Prayers for Bobby — a reflection

16 01 2010

Several months ago, I heard about and then read Prayers for Bobby.  When I heard it was going to be made into a TV movie, I was excited to hear about it, seeing as how it was a fantastic book.  And when I did see it, of course, I cried a few times.  Not only did the movie bring about so much emotion in me, as a young gay man, but it also reminded me of my own coming out and how painstakingly difficult it was for me and what it must be like for young gay teens all over the world.

Prayers for Bobby is about Bobby Griffith, a young man living in a small town in the US during the early 80’s.  It’s a time when the AIDS epidemic is just beginning and the belief of homosexuality (ugh, I don’t like that work.  It sounds so scientific and formal) was generally negative.  I won’t talk about Bobby’s life too much, as you can read that up anywhere (or just read the book), but that I just want to say how I’m glad his story, as tragic and sad as it is, is being shared with the world.  He seemed like a genuine, sympathetic guy, and after watching the TV adaptation, I feel so much sadness for other Bobbys out there–Bobbys with religious, ignorant parents and don’t put love first.

When I came out to my parents, it didn’t go as well as I had hoped.  My mom came into my room when I was 15 and asked if I was gay.  She did the easy part for me; all I had to say was yes.  We had a lengthy discussion about what being gay is and how she wanted to “help” me by trying to get rid of it.  Perhaps it was naivety, but I honestly didn’t think my parents would be the type to try and “cure” me.  They’re not particularly religious but they are traditional.  My mom tried to find an excuse–any excuse–to try and why I was this way; she suggested I go out on dates with my sister’s friends and even making an appointment with the doctor.  I thought this suggestion was wayyy out of line but I couldn’t blame my mom for not being able to look past her beliefs.  After all, she was raised in a different country with different values and beliefs, and she retained these beliefs even after coming to Canada (which is why it can be difficult to talk to her about certain things).  In the end, I asked her, “Do you still love me?” like they always do in gay-themed novels.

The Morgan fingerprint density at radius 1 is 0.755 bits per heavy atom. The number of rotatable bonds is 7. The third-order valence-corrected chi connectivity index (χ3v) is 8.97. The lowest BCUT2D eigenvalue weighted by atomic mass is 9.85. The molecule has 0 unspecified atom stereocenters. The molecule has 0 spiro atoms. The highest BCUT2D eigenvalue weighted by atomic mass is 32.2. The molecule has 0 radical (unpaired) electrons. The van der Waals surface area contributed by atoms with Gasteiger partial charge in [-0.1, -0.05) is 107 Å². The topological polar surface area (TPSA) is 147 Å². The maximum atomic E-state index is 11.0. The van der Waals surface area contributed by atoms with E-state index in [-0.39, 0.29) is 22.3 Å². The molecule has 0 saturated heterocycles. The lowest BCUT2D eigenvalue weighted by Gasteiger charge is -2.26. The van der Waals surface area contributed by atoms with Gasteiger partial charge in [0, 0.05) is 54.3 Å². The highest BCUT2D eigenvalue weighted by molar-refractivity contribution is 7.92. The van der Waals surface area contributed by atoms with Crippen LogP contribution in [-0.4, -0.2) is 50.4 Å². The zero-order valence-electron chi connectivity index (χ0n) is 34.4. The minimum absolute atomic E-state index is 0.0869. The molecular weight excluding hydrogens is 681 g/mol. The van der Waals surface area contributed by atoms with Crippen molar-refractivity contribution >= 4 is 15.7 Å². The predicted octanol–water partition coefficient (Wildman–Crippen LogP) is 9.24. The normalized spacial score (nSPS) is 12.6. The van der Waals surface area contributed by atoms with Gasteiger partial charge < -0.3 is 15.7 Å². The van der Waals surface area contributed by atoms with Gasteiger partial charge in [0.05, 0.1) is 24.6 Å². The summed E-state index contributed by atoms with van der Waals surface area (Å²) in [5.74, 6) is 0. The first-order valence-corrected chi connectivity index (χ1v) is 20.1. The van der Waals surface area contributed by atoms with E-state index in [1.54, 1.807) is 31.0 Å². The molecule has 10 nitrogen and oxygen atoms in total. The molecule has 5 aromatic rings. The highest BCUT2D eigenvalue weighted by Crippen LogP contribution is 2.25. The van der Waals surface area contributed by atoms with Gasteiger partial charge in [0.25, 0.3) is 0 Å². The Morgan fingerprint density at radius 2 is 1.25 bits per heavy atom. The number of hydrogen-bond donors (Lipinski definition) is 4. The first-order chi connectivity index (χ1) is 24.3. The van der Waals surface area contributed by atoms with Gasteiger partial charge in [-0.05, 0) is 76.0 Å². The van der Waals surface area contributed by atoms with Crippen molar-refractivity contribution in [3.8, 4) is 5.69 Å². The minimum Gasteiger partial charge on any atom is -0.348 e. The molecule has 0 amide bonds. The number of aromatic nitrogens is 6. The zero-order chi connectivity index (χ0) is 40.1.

Surprisingly, she answered, “You’re my son.  Of course I love you.”

And then I cried some more.   Yeah.

It didn’t quite feel like love when we had other arguments about the taboo subject of being gay–and we definitely had some heated ones.  I won’t get into those now but maybe another time.

I don’t remember where I was going with this… I guess the film was very emotional for me because of there were such powerful scenes.  For example, when Bobby’s mother (played by Sigourney Weaver) tells Bobby (played by the wonderful Ryan Kelley) she won’t have a gay son, he responds, “Then mom, you don’t have a son.”  And if that’s not enough, she replies, “Fine.”  I’m tearing up again just thinking about it… in some ways, I never felt like a son to my parents because they never really understood me.

Throughout the film, I also remember thinking about how much better society (or at least Western culture, to some extent) has gotten since the 80’s in terms of recognizing gays and lesbians and their attitudes and treatment towards the minority.  It saddens me when I think about how there are still kids, teens, even youth who are struggling with this, who may contemplate suicide because of their parents.  I think of my ex and how he was/is so afraid to come out because of his overly-religious mother and how he believes she would kill him if she ever found out.  I think of his choice to stay in the closet and have an unfulfilled life because of it.  I think of myself, when I was 14, writing in my journal for the first time about my crush on a guy at school and then writing at the end, ‘If anyone reads this, my life is over.”  I remember being so, so scared to even write it, for fear someone might see it and know.

I look back on those days and am reminded that people are still going through that today.  Obviously I wish they weren’t; I wish people could just be who they are without fear, without consequence.  I wish those people, those young boys and girls everywhere, strength to get through it–strength that one day, they might be looking back on those days, feeling not an ounce of regret.  I wish for those people not to give up trying.  Not to ever give up trying.